"I'm sure he will be," I half-lied, afraid to find the answer to that myself. While Edward had seen my memories of the attack hundreds upon hundreds of times, never had he seen me connect it so vividly to something in our present lives. The difference was startling, even to me.
"I hope so," Nessie sighed, reaching over with a tight hug around my neck that warmed me inside and out. With a slight smile, I suddenly lifted our special girl into the air and carried her away from the last wreath I had hung and the awful memories associated with it, my focus now on Nessie's adorable giggles rather than the single wreath I had not hung or horrors I had once known.
Gratefully, Jacob Black left not long after Bella returned home with the long-suffering expression of one who had fought with a petulant child and lost. Nessie entered into a full giggling fit with every story about her human grandpa's silly, prideful attempts to take care of himself. Charlie Swan was as stubborn as his daughter and clearly much less communicative.
The fly in the ointment following Bella's return was Edward's continued absence. Loath though I was to admit it, I was getting worried about him. He had seen plenty of horror in his long years, to be sure, yet there was something still so… fragile about him. Or perhaps it was just the strict etiquette his human parents taught him long before. Whichever the case, an inexplicable feeling of guilt gnawed at my stomach. Could I have stopped my thoughts from going the way they did? While the larger, more tenacious part of me said no, a tiny conscientious part of me whispered yes. With more difficulty than I had ever encountered, I squashed that tiny voice.
"Maybe I should look for him," Alice suggested for the third time in fifteen minutes from one of the white sofas. She was as nervous as Bella, except my tiny sister didn't have a young daughter upon whom to devote her nervous energy.
"It's been a really long time," Bella agreed in a low murmur from the opposite sofa, worriedly eyeing the sleeping child beside her.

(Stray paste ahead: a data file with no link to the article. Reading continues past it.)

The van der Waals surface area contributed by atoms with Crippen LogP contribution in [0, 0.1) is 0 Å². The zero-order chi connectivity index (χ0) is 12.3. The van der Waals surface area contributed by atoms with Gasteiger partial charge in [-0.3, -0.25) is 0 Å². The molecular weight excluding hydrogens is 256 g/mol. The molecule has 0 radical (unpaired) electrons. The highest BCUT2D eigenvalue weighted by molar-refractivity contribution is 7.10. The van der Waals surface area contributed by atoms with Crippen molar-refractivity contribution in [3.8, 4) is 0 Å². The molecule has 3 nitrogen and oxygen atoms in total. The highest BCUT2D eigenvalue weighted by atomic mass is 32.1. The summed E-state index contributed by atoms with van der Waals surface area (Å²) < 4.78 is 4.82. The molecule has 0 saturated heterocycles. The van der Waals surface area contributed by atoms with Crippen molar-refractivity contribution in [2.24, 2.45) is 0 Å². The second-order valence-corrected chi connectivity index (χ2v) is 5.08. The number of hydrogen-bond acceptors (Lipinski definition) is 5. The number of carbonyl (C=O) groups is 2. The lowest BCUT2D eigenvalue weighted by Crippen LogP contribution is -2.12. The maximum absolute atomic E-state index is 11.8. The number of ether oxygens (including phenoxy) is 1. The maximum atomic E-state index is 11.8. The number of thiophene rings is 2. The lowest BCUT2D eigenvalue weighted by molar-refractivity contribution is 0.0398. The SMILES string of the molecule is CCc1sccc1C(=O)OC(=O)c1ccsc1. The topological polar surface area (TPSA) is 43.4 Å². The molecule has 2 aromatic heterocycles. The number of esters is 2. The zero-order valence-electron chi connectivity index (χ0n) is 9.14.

"Edward knows his own mind," Carlisle shook his head negatively from the arm of the same sofa upon which Bella sat. "Believe me, I have known him to be in worse states of mind and behavior than what you've all described. He'll come back when he feels in control of himself."
"And in the meantime worry his wife and daughter to extremes," Bella muttered even quieter, although no real heat entered her tone.
Sighing unhappily, Carlisle did not reply, instead laying a supportive arm around his daughter-in-law. Glancing up apologetically, Bella reached up to grasp the extended arm in gratitude. Their growing bond, while not entirely unexpected, had burgeoned rather suddenly of late. I wasn't entirely certain why, but the change at least took some small amount of pressure off my residual distance – a habit I had long ago failed to break.
"I see him!" Alice jumped up instantly, amazingly keeping her voice low. Jasper stood with her, attempting to contain her excitement with little success.
"Where?" prompted Esme from beside the windows, where she had been keeping an unneeded watch.
"I don't exactly know," came the distant answer, a bit belated and very disappointed. Jasper's hands dropped as the mood lowered. "It's a little wooded area. Still in-state, I think, but I can't pinpoint the precise location. It's an average copse of trees with a little pool of water in the middle. He's just… sitting there."
"So we haven't found him," Bella sighed, closing her eyes and dropping her head back.
"No," was Alice's miserable response as she sat back down beside her husband.
"Figures," Emmett commented irritably from his self-induced watch-post in the back yard. Honestly, I was startled by his reaction. Any other time he would have been swearing up and down that Edward was just chicken about decorating with pretty little ribbons and made a lucky escape. Contrary to this expectation, Emmett looked more depressed than anyone in the room.
Rising from my own seat in one of the chairs, I moved outside to my husband with a tentative air, placing a hand on his bicep comfortingly. While I knew he was close to Edward, it seemed more than the usual funk Emmett engaged in whenever Edward was in a bad mood.
"What is it?" I asked so that only we two could hear.
"Nothing," he shrugged, accidentally knocking my hand away.
"What's gotten you into such a strange mood?" I sighed heavily, leaning my head tiredly against his sturdy shoulder. The entire situation was beginning to exhaust me.
"I said it was nothing," he insisted stubbornly, continuing to stare out at the rich green depths of the woods behind the house. I tried to recollect being shut out by my boyish husband like that, but came up empty-handed. He had never done it before and it hurt to know he wouldn't talk to me.
"Em," I whispered, stung, pulling away in confusion.
Taking one look at my face, Emmett heaved a sigh and wrapped both arms tightly around me. "Sorry. I just don't like what always happens with you and Edward."
"I don't understand," I confessed, still stinging and even more bewildered than ever before.
"I don't know…" Emmett hedged, searching for the words to match his feelings. "I mean, you were obviously remembering that night, and it was bugging you both, but you…"
Grasping in vain for words and unable to find the ones he wanted, Emmett groaned frustratedly. "I can't even say it right, Rose. You're going to take it the wrong way."
"Take what the wrong way?" I questioned, growing agitated and pulling back from his embrace enough to glare mildly up at him. "You haven't even told me anything!"